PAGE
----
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Perils of travelling without insurance

8th January 2013 Print

Whether people are searching for sun, sea, or snow this winter the cost of holidays can soon add up. But, as travelling costs escalate, many are choosing to cut corners on insurance and may come to regret it. Saga Travel Insurance research shows that one in ten (10%) over 50s have travelled without insurance at some point in the last five years and 20% of under 50s chose to travel without cover. Younger travellers are even more likely to take such risks - 27% of those aged 25 - 34.

The decision not to take insurance cover can be particularly costly the older you are. It is not just about losing luggage or experiencing delayed flights, the Saga research shows the most common claims happen before people leave home. Cancellation accounts for more than two fifths (42%) of all travel claims made by the over 50s and the most common reason is because they fall ill before their departure date.

The data suggests that travelling abroad without insurance could be a costly mistake. Medical expenses are the most expensive claims and on average cost £2,195. The fact that the over 50s have an average of 1.67 medical conditions means it is particularly important that they take out travel insurance to cover any pre-existing conditions that could cause them to fall ill abroad.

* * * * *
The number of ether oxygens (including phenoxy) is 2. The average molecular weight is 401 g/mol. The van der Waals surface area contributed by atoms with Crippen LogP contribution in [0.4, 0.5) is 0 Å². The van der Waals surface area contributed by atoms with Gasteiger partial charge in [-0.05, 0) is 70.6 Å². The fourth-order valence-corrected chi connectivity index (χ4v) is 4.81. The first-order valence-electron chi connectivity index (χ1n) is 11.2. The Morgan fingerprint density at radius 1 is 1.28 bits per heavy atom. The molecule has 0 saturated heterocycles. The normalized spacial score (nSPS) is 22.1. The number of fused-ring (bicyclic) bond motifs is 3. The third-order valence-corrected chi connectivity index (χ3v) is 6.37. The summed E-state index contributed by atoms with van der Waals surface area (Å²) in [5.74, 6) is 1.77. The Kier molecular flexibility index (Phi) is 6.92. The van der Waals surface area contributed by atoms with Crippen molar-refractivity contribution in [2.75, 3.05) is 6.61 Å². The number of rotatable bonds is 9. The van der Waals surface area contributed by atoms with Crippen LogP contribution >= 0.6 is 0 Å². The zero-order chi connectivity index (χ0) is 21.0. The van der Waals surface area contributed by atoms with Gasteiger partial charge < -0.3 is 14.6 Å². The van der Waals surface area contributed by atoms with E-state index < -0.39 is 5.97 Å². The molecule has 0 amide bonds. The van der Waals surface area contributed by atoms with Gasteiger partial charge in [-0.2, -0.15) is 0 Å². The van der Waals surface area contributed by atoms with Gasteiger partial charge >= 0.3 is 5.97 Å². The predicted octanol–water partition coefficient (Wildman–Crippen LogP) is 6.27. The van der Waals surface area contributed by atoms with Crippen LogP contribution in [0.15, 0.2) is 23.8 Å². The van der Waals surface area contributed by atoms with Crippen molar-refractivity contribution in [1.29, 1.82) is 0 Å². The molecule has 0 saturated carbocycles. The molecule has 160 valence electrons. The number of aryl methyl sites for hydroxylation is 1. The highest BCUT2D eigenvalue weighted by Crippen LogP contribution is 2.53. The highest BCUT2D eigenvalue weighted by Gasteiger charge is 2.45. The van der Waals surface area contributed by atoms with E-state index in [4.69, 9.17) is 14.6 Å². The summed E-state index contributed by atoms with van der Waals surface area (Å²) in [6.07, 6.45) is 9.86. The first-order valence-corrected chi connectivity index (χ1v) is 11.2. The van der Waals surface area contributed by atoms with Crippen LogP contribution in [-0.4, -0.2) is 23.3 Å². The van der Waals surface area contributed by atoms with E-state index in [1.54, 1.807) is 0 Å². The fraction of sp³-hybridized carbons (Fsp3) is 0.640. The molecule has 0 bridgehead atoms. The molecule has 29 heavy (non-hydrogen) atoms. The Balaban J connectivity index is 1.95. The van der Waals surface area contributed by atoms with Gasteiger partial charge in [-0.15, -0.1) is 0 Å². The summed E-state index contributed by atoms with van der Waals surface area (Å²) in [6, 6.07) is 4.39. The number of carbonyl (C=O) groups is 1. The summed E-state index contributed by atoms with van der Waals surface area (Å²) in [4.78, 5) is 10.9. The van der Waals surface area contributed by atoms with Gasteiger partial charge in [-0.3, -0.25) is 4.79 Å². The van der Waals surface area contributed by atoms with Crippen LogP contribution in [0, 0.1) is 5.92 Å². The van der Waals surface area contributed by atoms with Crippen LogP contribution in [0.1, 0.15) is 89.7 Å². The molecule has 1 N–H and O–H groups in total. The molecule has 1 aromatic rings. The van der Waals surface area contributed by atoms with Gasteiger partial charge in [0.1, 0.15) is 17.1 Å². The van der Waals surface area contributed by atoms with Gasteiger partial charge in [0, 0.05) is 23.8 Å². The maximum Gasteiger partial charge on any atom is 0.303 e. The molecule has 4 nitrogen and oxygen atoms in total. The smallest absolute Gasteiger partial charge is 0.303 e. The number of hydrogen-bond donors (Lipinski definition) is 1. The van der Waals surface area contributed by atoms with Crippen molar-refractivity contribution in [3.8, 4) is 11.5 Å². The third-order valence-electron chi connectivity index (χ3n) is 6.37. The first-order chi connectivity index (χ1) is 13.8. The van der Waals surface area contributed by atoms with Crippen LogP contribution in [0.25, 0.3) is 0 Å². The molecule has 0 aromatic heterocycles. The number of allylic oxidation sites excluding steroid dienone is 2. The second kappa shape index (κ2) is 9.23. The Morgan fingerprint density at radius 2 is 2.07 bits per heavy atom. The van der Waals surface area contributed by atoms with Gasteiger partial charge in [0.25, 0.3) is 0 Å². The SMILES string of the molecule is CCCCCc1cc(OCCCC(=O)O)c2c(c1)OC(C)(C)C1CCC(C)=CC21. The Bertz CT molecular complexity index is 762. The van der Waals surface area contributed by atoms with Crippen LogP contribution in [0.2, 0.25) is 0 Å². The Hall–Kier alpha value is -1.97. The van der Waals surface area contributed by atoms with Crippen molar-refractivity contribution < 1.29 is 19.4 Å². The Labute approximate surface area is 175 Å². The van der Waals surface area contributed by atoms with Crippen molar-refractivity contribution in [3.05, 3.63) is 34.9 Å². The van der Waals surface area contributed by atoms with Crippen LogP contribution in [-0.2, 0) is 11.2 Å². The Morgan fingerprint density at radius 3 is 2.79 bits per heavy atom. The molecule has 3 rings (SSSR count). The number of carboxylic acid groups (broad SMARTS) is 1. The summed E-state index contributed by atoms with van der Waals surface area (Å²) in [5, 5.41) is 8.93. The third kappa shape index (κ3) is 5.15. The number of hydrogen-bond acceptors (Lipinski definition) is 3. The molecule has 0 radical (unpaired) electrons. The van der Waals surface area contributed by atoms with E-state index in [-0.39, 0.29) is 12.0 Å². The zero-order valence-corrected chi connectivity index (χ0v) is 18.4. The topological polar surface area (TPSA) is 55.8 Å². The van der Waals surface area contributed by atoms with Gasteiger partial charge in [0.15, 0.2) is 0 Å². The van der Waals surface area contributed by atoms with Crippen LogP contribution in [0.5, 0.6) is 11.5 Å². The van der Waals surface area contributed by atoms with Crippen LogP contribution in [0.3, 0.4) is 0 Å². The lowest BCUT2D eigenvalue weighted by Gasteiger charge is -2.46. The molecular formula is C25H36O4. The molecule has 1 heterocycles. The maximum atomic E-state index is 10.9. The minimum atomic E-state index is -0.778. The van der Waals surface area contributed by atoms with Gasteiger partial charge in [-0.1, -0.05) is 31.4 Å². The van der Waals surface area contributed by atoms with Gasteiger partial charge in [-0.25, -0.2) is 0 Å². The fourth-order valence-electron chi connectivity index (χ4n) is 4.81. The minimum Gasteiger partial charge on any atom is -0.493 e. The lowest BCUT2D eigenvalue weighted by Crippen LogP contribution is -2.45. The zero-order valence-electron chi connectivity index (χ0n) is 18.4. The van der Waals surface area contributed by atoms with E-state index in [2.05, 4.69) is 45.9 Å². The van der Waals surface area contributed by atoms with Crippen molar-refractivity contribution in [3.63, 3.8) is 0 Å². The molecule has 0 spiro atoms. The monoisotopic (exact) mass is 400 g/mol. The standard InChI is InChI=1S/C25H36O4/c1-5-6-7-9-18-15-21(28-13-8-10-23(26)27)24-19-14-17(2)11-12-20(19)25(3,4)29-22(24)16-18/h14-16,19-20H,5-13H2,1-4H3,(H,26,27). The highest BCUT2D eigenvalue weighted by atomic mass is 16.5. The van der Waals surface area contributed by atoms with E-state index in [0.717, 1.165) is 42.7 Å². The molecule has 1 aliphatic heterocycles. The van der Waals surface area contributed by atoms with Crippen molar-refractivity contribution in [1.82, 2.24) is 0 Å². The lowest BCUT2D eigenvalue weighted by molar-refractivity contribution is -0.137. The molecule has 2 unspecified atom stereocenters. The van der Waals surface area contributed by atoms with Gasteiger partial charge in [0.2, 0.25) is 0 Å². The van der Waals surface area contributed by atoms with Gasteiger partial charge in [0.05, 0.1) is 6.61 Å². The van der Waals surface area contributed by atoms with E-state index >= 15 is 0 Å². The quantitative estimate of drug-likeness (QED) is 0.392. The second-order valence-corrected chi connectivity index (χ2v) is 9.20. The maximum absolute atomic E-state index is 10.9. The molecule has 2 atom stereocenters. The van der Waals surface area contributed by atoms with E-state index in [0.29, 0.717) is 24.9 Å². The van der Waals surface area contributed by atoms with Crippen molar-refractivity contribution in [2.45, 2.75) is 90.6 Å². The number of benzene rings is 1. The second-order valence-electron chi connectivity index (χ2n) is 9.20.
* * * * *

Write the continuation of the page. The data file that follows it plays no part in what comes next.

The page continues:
However, it's not just failing ill from a pre existing condition that could turn a holiday sour and break the bank. A stomach bug or ear infection could set uninsured travellers back around £200, while breaking a leg in America could cost as much £45,000.

Roger Ramsden, chief executive, Saga Services commented: "Not packing travel insurance can be a costly mistake - paying thousands for a cancelled holiday or medical bills is sure to wipe the smile from the most genial of globetrotters faces. So it's important to make sure everything is covered from the moment you book your holiday."